It's common for some games (Hearthstone, Clash Royale...) a tournament in which you play until you had won $12$ matches or lost $3$.

In this kind of tournaments, you are matched with the player the most similar to you in terms of wins and loses.

Taking that into account, what's the minimum amount of players to ensure that one will get $12$ wins?

And more general, to ensure that $n$ players will get $12$ wins?

  • $\begingroup$ I don't think there is any amount to ensure that one will get 12 wins. If you have any number of players it could happen that all of them lose 3 matches before winning 12. Anyway, a precise answer can be given only knowing how the tournament is played. $\endgroup$
    – Crostul
    May 12 '17 at 11:17
  • $\begingroup$ @Crostul if you are paired against someone with the same number of wins as you, with enough players, at some point one would get 12 wins. $\endgroup$
    – Masclins
    May 12 '17 at 11:20
  • $\begingroup$ How can you prove it? I am not so convinced about that. $\endgroup$
    – Crostul
    May 12 '17 at 11:32
  • $\begingroup$ Supose $4096$ players. The $2048$ winners play against each other. From those, $1024$ will win and play against each other... Then $512$, $256$... At the end there will be a single player at $12-0$. $\endgroup$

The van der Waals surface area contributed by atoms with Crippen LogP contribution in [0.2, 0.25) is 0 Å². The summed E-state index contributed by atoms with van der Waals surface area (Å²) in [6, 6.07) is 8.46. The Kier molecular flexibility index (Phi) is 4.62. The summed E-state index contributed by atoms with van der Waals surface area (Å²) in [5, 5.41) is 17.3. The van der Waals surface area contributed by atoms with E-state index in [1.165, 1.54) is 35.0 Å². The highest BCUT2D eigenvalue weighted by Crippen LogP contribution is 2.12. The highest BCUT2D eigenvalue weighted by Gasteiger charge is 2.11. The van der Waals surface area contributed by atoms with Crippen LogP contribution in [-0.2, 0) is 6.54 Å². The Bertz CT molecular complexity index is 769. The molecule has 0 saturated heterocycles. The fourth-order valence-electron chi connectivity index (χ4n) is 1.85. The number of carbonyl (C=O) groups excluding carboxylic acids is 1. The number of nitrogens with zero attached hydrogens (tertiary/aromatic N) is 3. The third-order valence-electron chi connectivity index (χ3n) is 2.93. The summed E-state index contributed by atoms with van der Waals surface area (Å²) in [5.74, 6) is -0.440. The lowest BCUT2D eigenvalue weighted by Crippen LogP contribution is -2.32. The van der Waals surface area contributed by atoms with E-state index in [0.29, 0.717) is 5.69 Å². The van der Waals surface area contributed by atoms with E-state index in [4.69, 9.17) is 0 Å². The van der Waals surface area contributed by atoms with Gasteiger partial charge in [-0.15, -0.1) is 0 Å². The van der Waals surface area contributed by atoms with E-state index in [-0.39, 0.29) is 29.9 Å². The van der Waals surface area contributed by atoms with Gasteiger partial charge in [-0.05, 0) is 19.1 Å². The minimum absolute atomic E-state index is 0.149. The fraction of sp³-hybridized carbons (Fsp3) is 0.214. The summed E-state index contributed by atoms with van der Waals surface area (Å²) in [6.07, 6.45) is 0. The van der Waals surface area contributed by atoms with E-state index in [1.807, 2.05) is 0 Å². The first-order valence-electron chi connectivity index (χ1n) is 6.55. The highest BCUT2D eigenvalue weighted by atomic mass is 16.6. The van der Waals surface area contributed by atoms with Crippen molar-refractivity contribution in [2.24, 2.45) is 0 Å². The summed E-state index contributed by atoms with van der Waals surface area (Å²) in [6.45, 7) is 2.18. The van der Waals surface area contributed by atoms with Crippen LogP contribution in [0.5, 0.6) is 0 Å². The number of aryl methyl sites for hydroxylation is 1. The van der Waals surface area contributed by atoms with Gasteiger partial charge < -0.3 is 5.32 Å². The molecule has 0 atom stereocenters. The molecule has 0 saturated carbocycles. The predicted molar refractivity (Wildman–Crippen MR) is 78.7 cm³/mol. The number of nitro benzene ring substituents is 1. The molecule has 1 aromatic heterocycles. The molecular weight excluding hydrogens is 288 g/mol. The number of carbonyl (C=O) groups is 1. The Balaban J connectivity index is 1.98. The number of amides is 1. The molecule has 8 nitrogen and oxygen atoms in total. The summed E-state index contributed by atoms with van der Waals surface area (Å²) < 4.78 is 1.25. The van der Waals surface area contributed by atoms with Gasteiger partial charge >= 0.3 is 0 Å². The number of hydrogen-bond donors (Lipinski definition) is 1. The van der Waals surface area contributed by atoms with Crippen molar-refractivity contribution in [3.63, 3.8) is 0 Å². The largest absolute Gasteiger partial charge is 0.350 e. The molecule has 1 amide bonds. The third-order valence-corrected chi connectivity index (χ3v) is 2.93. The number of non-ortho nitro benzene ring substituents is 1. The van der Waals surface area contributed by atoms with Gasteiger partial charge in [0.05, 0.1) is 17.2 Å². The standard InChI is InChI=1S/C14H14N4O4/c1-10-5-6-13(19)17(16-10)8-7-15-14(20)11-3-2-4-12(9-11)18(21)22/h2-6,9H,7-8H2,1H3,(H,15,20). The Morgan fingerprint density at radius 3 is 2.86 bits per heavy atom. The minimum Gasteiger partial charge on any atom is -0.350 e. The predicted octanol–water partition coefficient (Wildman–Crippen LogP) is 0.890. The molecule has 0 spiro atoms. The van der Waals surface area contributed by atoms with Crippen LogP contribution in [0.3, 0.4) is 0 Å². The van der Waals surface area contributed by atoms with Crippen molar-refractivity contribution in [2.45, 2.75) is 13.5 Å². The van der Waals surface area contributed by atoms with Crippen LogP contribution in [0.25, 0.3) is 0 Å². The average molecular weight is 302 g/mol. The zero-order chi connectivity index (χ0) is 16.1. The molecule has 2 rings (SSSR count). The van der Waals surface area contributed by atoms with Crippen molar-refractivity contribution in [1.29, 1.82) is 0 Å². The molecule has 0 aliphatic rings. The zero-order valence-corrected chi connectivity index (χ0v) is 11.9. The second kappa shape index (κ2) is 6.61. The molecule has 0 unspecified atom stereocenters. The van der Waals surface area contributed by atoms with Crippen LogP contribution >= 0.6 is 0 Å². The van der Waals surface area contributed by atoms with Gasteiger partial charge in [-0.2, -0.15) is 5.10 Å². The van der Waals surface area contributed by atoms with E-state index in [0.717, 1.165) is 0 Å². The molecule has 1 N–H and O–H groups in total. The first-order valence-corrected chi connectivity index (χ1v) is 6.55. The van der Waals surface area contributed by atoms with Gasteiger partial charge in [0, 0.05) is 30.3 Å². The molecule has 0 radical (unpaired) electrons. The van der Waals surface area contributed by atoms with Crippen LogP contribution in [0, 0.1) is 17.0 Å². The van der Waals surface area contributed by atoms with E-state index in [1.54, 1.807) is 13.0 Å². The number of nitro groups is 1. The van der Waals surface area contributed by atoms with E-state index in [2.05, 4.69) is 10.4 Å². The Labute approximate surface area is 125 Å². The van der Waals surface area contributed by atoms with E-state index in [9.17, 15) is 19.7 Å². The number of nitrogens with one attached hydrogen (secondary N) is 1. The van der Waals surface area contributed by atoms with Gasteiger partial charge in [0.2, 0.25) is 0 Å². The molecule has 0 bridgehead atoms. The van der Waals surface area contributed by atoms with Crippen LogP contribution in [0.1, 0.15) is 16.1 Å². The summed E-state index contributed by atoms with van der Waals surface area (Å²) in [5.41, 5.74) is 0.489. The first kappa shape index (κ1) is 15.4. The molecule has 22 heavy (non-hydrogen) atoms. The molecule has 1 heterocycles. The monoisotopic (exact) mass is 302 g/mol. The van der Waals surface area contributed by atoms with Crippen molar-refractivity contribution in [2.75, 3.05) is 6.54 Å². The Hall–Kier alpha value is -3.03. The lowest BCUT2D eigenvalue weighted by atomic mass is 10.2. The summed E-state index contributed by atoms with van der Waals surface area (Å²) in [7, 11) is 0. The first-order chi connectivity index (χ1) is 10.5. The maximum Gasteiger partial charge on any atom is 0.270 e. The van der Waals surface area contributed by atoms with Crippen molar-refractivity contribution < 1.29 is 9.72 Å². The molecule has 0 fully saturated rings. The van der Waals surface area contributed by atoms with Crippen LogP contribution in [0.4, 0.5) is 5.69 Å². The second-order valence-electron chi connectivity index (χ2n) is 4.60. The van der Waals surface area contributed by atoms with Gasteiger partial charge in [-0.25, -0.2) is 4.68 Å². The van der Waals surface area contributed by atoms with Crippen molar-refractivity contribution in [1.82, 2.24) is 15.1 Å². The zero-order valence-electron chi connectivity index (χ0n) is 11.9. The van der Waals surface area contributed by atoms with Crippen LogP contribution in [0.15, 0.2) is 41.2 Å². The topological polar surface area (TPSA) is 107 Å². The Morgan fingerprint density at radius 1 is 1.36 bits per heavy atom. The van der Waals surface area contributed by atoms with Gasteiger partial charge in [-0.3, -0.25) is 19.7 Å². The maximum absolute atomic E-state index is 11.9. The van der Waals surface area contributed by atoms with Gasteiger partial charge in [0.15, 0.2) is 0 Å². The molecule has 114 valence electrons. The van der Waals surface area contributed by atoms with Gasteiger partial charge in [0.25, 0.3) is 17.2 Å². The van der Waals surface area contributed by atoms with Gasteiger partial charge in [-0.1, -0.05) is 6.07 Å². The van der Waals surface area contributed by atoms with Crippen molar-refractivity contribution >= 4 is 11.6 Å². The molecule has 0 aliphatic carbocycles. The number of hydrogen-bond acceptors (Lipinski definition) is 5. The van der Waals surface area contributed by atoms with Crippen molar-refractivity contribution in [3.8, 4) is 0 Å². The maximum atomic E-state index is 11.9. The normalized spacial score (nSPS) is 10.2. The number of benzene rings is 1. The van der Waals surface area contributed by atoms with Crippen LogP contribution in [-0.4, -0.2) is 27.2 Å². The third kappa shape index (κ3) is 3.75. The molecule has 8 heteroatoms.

– Masclins
    May 12 '17 at 11:33
  • 1
    $\begingroup$ A fun problem that got lost. $\endgroup$ Aug 19 '18 at 0:38

It depends on what happens when you have an odd number of people in a round. I will make the rule that one of the players with the worst record is given a bye to the next round and gets to count it as a win so that all the players have the same number of games. Other rules are quite possible. I believe we want to have the losers take as many wins with them as possible, so if we have an odd number of teams with no losses we will have one of them play a one loss team and assume the one loss team wins the match. Similarly if there is a one loss team left over we pair it with a two loss team and assume the two loss team wins.

Under these assumptions we can show that a player must win if we start with $256$ players. For the first eight rounds each player can play someone with a matching record and we are left with $1$ player at $8-0$, $8$ at $7-1$ and $28$ at $5-2$. In the In the ninth round the $8-0$ loses to a $7-1$, one of the $7-1$s loses to a $6-2$ and $13\ 6-2$s are eliminated, leaving $5$ at $8-1$ and $19$ at $7-2$. The tenth round has $2$ at $9-1$ and $13$ at $8-2$. The eleventh round has $1$ at $10-1$ and $7$ at $9-2$. These eight players play an elimination tournament and somebody has to win $3$ games, getting to $12$ wins. We can probably get by with a few less.


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